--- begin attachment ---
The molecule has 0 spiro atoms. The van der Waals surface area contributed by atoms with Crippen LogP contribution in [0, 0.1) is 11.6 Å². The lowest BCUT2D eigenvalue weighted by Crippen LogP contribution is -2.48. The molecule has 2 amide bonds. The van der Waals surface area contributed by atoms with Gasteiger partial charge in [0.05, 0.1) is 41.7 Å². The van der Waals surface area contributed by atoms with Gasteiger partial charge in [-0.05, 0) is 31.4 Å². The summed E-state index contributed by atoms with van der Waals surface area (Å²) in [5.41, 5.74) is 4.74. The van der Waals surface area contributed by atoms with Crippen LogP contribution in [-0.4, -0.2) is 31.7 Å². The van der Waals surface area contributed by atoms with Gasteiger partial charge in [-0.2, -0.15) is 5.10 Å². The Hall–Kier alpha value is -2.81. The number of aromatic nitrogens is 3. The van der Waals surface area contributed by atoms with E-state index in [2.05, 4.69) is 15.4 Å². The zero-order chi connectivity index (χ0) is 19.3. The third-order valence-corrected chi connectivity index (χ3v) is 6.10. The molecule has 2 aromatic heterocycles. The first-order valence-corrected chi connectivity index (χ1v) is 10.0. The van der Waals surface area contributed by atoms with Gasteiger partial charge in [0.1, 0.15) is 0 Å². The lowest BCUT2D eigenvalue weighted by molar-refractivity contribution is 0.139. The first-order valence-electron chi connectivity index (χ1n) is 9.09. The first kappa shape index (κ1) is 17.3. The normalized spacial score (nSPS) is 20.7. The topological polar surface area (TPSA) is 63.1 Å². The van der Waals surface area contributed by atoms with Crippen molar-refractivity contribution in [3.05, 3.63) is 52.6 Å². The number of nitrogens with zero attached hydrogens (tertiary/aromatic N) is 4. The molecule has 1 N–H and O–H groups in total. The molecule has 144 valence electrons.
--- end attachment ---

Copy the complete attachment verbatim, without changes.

The molecule has 0 spiro atoms. The van der Waals surface area contributed by atoms with Crippen LogP contribution in [0, 0.1) is 11.6 Å². The lowest BCUT2D eigenvalue weighted by Crippen LogP contribution is -2.48. The molecule has 2 amide bonds. The van der Waals surface area contributed by atoms with Gasteiger partial charge in [0.05, 0.1) is 41.7 Å². The van der Waals surface area contributed by atoms with Gasteiger partial charge in [-0.05, 0) is 31.4 Å². The summed E-state index contributed by atoms with van der Waals surface area (Å²) in [5.41, 5.74) is 4.74. The van der Waals surface area contributed by atoms with Crippen LogP contribution in [-0.4, -0.2) is 31.7 Å². The van der Waals surface area contributed by atoms with Gasteiger partial charge in [-0.2, -0.15) is 5.10 Å². The Hall–Kier alpha value is -2.81. The number of aromatic nitrogens is 3. The van der Waals surface area contributed by atoms with E-state index in [2.05, 4.69) is 15.4 Å². The zero-order chi connectivity index (χ0) is 19.3. The third-order valence-corrected chi connectivity index (χ3v) is 6.10. The molecule has 2 aromatic heterocycles. The first-order valence-corrected chi connectivity index (χ1v) is 10.0. The van der Waals surface area contributed by atoms with Gasteiger partial charge in [0.1, 0.15) is 0 Å². The lowest BCUT2D eigenvalue weighted by molar-refractivity contribution is 0.139. The first-order valence-electron chi connectivity index (χ1n) is 9.09. The first kappa shape index (κ1) is 17.3. The normalized spacial score (nSPS) is 20.7. The topological polar surface area (TPSA) is 63.1 Å². The van der Waals surface area contributed by atoms with Crippen molar-refractivity contribution in [3.05, 3.63) is 52.6 Å². The number of nitrogens with zero attached hydrogens (tertiary/aromatic N) is 4. The molecule has 1 N–H and O–H groups in total. The molecule has 144 valence electrons.